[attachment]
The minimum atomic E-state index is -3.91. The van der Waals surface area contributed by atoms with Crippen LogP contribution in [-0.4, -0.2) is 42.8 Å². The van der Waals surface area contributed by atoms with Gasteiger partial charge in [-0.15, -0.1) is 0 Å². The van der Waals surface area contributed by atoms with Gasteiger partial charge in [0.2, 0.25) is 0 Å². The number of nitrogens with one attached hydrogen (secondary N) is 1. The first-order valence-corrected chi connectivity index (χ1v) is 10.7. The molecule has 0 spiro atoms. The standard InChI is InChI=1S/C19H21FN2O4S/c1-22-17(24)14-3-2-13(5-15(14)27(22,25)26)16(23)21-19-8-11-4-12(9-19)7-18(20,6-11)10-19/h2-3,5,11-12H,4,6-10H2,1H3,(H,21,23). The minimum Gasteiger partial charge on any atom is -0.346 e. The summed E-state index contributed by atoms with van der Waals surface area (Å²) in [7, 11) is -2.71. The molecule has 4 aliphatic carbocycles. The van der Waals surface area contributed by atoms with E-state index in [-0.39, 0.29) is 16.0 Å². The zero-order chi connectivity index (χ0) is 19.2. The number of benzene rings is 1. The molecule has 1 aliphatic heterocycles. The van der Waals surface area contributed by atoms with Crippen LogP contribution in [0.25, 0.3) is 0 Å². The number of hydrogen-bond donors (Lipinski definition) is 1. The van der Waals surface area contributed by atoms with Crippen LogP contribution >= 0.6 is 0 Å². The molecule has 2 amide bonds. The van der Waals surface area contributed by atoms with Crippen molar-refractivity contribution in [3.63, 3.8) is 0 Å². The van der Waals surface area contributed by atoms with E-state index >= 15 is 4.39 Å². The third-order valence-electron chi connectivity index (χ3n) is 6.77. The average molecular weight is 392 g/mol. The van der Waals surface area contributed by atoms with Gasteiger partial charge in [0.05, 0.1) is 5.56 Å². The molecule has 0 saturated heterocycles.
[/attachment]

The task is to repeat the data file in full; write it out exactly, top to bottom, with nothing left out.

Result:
The minimum atomic E-state index is -3.91. The van der Waals surface area contributed by atoms with Crippen LogP contribution in [-0.4, -0.2) is 42.8 Å². The van der Waals surface area contributed by atoms with Gasteiger partial charge in [-0.15, -0.1) is 0 Å². The van der Waals surface area contributed by atoms with Gasteiger partial charge in [0.2, 0.25) is 0 Å². The number of nitrogens with one attached hydrogen (secondary N) is 1. The first-order valence-corrected chi connectivity index (χ1v) is 10.7. The molecule has 0 spiro atoms. The standard InChI is InChI=1S/C19H21FN2O4S/c1-22-17(24)14-3-2-13(5-15(14)27(22,25)26)16(23)21-19-8-11-4-12(9-19)7-18(20,6-11)10-19/h2-3,5,11-12H,4,6-10H2,1H3,(H,21,23). The minimum Gasteiger partial charge on any atom is -0.346 e. The summed E-state index contributed by atoms with van der Waals surface area (Å²) in [7, 11) is -2.71. The molecule has 4 aliphatic carbocycles. The van der Waals surface area contributed by atoms with E-state index in [-0.39, 0.29) is 16.0 Å². The zero-order chi connectivity index (χ0) is 19.2. The number of benzene rings is 1. The molecule has 1 aliphatic heterocycles. The van der Waals surface area contributed by atoms with Crippen LogP contribution in [0.25, 0.3) is 0 Å². The number of hydrogen-bond donors (Lipinski definition) is 1. The van der Waals surface area contributed by atoms with Crippen LogP contribution >= 0.6 is 0 Å². The molecule has 2 amide bonds. The van der Waals surface area contributed by atoms with Crippen molar-refractivity contribution in [3.63, 3.8) is 0 Å². The van der Waals surface area contributed by atoms with E-state index >= 15 is 4.39 Å². The third-order valence-electron chi connectivity index (χ3n) is 6.77. The average molecular weight is 392 g/mol. The van der Waals surface area contributed by atoms with Gasteiger partial charge in [0.05, 0.1) is 5.56 Å². The molecule has 0 saturated heterocycles.